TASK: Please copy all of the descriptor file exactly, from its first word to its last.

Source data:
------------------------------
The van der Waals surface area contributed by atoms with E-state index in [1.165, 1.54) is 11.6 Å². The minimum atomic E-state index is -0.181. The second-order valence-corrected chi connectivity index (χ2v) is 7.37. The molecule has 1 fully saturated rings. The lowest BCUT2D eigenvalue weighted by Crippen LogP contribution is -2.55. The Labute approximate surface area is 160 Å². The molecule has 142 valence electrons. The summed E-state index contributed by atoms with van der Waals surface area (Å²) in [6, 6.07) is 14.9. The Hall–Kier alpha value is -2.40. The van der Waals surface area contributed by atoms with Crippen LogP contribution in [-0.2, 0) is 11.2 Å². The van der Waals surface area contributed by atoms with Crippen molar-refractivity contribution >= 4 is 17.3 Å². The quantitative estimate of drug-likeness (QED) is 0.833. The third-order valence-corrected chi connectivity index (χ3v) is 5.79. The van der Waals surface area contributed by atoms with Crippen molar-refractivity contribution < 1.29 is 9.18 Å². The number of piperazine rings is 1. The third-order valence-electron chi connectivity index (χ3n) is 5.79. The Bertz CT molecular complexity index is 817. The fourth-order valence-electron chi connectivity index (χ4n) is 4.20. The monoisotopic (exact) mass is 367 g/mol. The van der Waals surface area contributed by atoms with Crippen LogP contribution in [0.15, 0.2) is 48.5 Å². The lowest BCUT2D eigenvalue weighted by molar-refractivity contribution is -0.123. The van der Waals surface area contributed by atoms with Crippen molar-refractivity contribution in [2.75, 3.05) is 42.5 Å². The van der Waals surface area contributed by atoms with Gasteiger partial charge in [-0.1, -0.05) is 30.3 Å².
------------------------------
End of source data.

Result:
The van der Waals surface area contributed by atoms with E-state index in [1.165, 1.54) is 11.6 Å². The minimum atomic E-state index is -0.181. The second-order valence-corrected chi connectivity index (χ2v) is 7.37. The molecule has 1 fully saturated rings. The lowest BCUT2D eigenvalue weighted by Crippen LogP contribution is -2.55. The Labute approximate surface area is 160 Å². The molecule has 142 valence electrons. The summed E-state index contributed by atoms with van der Waals surface area (Å²) in [6, 6.07) is 14.9. The Hall–Kier alpha value is -2.40. The van der Waals surface area contributed by atoms with Crippen LogP contribution in [-0.2, 0) is 11.2 Å². The van der Waals surface area contributed by atoms with Crippen molar-refractivity contribution >= 4 is 17.3 Å². The quantitative estimate of drug-likeness (QED) is 0.833. The third-order valence-corrected chi connectivity index (χ3v) is 5.79. The van der Waals surface area contributed by atoms with Crippen molar-refractivity contribution < 1.29 is 9.18 Å². The number of piperazine rings is 1. The third-order valence-electron chi connectivity index (χ3n) is 5.79. The Bertz CT molecular complexity index is 817. The fourth-order valence-electron chi connectivity index (χ4n) is 4.20. The monoisotopic (exact) mass is 367 g/mol. The van der Waals surface area contributed by atoms with Crippen LogP contribution in [0.15, 0.2) is 48.5 Å². The lowest BCUT2D eigenvalue weighted by molar-refractivity contribution is -0.123. The van der Waals surface area contributed by atoms with Crippen molar-refractivity contribution in [2.75, 3.05) is 42.5 Å². The van der Waals surface area contributed by atoms with Gasteiger partial charge in [-0.1, -0.05) is 30.3 Å².